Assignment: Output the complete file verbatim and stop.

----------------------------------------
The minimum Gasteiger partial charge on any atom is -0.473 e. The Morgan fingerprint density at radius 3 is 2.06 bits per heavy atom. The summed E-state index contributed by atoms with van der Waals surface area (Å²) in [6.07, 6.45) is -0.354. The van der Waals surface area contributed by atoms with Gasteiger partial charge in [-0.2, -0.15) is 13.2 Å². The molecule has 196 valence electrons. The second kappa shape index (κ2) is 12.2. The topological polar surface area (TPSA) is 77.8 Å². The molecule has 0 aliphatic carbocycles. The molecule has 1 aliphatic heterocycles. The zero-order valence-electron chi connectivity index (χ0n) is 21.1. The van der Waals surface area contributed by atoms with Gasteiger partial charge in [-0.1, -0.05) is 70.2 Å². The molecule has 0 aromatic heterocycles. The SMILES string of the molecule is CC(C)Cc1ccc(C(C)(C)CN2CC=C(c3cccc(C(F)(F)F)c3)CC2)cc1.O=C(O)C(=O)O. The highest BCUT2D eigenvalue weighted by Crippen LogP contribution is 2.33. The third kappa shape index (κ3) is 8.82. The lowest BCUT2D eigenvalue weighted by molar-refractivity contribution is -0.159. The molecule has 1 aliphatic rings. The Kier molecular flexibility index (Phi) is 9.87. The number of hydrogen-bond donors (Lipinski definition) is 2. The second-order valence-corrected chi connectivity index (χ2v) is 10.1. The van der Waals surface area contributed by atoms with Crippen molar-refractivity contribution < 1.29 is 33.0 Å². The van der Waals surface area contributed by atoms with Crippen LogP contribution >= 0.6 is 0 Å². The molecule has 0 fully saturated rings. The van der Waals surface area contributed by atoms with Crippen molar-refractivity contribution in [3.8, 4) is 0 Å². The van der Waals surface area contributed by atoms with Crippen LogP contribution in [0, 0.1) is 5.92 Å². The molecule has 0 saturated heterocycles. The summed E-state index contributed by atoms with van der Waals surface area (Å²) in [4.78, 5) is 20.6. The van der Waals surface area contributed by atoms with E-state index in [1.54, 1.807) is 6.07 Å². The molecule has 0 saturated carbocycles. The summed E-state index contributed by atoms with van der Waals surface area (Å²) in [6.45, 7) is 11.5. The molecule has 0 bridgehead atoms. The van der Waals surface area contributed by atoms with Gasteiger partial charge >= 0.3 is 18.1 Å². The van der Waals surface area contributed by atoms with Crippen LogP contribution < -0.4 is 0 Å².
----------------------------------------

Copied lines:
The minimum Gasteiger partial charge on any atom is -0.473 e. The Morgan fingerprint density at radius 3 is 2.06 bits per heavy atom. The summed E-state index contributed by atoms with van der Waals surface area (Å²) in [6.07, 6.45) is -0.354. The van der Waals surface area contributed by atoms with Gasteiger partial charge in [-0.2, -0.15) is 13.2 Å². The molecule has 196 valence electrons. The second kappa shape index (κ2) is 12.2. The topological polar surface area (TPSA) is 77.8 Å². The molecule has 0 aliphatic carbocycles. The molecule has 1 aliphatic heterocycles. The zero-order valence-electron chi connectivity index (χ0n) is 21.1. The van der Waals surface area contributed by atoms with Gasteiger partial charge in [-0.1, -0.05) is 70.2 Å². The molecule has 0 aromatic heterocycles. The SMILES string of the molecule is CC(C)Cc1ccc(C(C)(C)CN2CC=C(c3cccc(C(F)(F)F)c3)CC2)cc1.O=C(O)C(=O)O. The highest BCUT2D eigenvalue weighted by Crippen LogP contribution is 2.33. The third kappa shape index (κ3) is 8.82. The lowest BCUT2D eigenvalue weighted by molar-refractivity contribution is -0.159. The molecule has 1 aliphatic rings. The Kier molecular flexibility index (Phi) is 9.87. The number of hydrogen-bond donors (Lipinski definition) is 2. The second-order valence-corrected chi connectivity index (χ2v) is 10.1. The van der Waals surface area contributed by atoms with Crippen molar-refractivity contribution < 1.29 is 33.0 Å². The van der Waals surface area contributed by atoms with Crippen LogP contribution >= 0.6 is 0 Å². The molecule has 0 fully saturated rings. The van der Waals surface area contributed by atoms with Crippen molar-refractivity contribution in [3.8, 4) is 0 Å². The van der Waals surface area contributed by atoms with Crippen LogP contribution in [0, 0.1) is 5.92 Å². The molecule has 0 saturated heterocycles. The summed E-state index contributed by atoms with van der Waals surface area (Å²) in [4.78, 5) is 20.6. The van der Waals surface area contributed by atoms with E-state index in [1.54, 1.807) is 6.07 Å². The molecule has 0 saturated carbocycles. The summed E-state index contributed by atoms with van der Waals surface area (Å²) in [6.45, 7) is 11.5. The molecule has 0 bridgehead atoms. The van der Waals surface area contributed by atoms with Gasteiger partial charge >= 0.3 is 18.1 Å². The van der Waals surface area contributed by atoms with Crippen LogP contribution < -0.4 is 0 Å².